The mortgage crisis of 2008-2009 is another often hailed example of model risk. The risk exposure model was not giving an accurate representation of risks associated with subprime mortgage investing.

When assumptions and underlying businesses models within the economy are wrong, it can set off a domino effect where not only the companies that employed the model are hurt.

Obsolescence Risk

When was the last time you bought a cod piece? Or a charcoal iron? Or had letters delivered by the Pony Express?

A company always runs the risk of having its goods and services become obsolete, e.g. because of technical land-winnings or due to societal changes. There is also the risk of someone else making a similar – but cheaper and/or better – product that makes the old product unwanted.

Many of the companies that are huge today are younger than half a century. Among the companies that are older than this and still thriving, we can typically see how they have changed and evolved with the times to stay relevant. The Coca-Cola Company is still selling Coca Cola, but the corporation has gone through major changes since 1886 when it comes to everything from logistics and packaging to marketing and product line.

Commodity Price Risk

Changes in commodity prices can impact a business.

Example: A chocolate maker is faced with increasing cocoa bean costs. What to do? Allow the increased costs to impact the bottom line? Increase the price of the product and risk lower sales? Decrease the size of the product? Decrease the amount of cocoa in the product? Try to negotiate directly with cocoa bean farmers for a better price? Set up their own cocoa bean farm? Or maybe subject another product in the product line to a price hike / size reduction / cocoa reduction – one that is believed to be less sensitive to changes?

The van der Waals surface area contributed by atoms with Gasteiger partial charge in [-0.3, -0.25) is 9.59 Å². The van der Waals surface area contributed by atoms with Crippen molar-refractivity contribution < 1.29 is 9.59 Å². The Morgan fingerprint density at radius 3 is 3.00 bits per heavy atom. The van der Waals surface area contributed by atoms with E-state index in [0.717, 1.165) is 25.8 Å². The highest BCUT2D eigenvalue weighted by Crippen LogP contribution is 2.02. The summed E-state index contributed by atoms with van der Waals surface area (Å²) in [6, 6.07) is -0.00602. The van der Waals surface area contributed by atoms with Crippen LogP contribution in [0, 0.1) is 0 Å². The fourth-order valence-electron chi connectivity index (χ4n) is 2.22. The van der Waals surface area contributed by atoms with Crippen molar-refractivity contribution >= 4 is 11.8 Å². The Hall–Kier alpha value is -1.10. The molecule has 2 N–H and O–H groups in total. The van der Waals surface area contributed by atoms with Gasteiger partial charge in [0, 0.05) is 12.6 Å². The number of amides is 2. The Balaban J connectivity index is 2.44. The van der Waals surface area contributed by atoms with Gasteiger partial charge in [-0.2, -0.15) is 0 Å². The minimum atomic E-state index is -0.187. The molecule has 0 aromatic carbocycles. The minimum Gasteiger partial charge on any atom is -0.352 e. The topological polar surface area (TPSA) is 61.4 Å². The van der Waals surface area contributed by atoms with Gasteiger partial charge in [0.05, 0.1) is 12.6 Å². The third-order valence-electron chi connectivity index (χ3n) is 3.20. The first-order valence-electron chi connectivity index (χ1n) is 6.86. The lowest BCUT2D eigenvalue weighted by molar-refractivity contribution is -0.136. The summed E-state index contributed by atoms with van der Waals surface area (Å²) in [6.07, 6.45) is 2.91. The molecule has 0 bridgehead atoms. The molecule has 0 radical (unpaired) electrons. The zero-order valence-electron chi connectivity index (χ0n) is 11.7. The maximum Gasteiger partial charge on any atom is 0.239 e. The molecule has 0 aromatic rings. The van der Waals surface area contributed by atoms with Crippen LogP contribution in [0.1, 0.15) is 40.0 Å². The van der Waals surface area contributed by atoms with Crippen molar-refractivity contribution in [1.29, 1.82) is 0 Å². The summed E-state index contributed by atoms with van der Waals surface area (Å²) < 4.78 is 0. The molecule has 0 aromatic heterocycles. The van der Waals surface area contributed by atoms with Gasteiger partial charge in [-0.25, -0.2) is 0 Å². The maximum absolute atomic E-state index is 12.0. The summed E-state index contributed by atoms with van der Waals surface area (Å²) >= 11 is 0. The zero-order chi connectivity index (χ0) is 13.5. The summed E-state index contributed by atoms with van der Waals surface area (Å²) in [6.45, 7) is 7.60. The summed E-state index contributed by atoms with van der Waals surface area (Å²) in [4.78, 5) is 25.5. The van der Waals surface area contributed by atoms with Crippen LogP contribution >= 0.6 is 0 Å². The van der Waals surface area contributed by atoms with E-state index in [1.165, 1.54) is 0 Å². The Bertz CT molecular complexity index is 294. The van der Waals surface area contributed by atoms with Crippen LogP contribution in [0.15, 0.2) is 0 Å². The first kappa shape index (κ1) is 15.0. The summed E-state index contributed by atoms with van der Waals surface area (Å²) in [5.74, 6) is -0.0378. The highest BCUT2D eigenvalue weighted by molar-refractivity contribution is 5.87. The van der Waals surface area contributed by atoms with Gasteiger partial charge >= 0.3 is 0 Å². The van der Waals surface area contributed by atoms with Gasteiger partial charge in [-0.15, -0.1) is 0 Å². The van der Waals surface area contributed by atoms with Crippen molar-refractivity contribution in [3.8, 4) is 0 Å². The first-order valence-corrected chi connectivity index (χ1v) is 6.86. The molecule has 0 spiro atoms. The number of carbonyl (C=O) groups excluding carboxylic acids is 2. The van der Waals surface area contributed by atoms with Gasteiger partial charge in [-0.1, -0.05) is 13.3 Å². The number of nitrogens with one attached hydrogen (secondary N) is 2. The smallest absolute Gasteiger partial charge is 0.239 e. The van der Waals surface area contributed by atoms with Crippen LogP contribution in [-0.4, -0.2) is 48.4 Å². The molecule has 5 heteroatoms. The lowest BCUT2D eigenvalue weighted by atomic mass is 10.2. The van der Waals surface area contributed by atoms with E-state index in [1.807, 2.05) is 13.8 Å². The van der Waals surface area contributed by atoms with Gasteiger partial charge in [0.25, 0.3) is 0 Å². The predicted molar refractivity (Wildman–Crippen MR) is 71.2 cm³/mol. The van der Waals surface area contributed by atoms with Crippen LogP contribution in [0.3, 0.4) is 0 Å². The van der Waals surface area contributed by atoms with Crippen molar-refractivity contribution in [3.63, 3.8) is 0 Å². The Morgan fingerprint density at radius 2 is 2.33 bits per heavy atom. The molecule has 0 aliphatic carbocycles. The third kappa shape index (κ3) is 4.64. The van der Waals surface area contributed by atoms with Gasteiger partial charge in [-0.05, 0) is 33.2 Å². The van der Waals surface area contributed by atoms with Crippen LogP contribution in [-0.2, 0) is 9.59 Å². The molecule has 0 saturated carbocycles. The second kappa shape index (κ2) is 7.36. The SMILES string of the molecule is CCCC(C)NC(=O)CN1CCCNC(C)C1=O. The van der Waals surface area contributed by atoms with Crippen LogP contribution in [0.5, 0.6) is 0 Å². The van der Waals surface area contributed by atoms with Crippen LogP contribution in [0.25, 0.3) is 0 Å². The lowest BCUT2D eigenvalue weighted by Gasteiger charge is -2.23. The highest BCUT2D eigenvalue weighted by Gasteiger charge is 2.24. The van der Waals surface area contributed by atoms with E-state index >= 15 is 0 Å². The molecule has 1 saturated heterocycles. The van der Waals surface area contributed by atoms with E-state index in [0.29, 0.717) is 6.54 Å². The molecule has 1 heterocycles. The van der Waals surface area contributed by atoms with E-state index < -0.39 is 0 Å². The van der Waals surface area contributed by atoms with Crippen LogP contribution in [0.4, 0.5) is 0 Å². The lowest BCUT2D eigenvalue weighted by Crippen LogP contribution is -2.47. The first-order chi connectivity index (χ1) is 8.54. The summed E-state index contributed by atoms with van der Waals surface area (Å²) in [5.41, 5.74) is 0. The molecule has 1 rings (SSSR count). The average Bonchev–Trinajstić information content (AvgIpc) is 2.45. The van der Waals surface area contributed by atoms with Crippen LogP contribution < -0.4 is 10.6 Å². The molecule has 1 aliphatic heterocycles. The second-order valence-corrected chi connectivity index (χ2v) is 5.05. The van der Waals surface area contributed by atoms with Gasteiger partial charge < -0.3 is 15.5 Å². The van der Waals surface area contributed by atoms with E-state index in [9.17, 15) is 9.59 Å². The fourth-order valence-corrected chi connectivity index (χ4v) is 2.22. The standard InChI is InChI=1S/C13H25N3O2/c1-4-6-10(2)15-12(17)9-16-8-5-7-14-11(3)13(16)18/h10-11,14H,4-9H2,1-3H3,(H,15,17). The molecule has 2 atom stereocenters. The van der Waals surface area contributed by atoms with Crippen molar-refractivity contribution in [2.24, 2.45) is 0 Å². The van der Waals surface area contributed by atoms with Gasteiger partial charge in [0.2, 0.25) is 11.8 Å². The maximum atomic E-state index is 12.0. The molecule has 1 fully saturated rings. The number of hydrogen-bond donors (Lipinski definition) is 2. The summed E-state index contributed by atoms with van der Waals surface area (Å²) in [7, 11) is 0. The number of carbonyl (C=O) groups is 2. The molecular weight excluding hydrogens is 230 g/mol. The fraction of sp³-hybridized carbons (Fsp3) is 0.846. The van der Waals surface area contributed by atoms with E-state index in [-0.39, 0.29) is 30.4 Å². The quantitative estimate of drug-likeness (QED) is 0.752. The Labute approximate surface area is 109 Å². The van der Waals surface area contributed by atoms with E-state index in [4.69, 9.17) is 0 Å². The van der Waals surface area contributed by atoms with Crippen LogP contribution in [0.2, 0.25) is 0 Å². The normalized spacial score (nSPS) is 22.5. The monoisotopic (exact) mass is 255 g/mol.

Even a company that doesn’t directly deal in a certain commodity can be impacted by price changes. If the price of crude oil goes up, the gasoline price typically follows in suit. In this situation, consumers might decide to cut back on other spending instead of cutting back on gasoline purchases. They might refrain from spending money in restaurants, go to the cinema, buy high-end clothing, etc. While this change in behavior might hurt certain companies, it can benefit others. A low-end clothing chain might for instance see increased sales, as consumers seek them out to reduce clothing costs.

Inflationary Risk & Interest Rate Risk

These two risks are often discussed together, since they tend to be connected to each other. Here are a few things to consider:

  • High interest rates can make it difficult or at least very costly for a company to obtain necessary financing.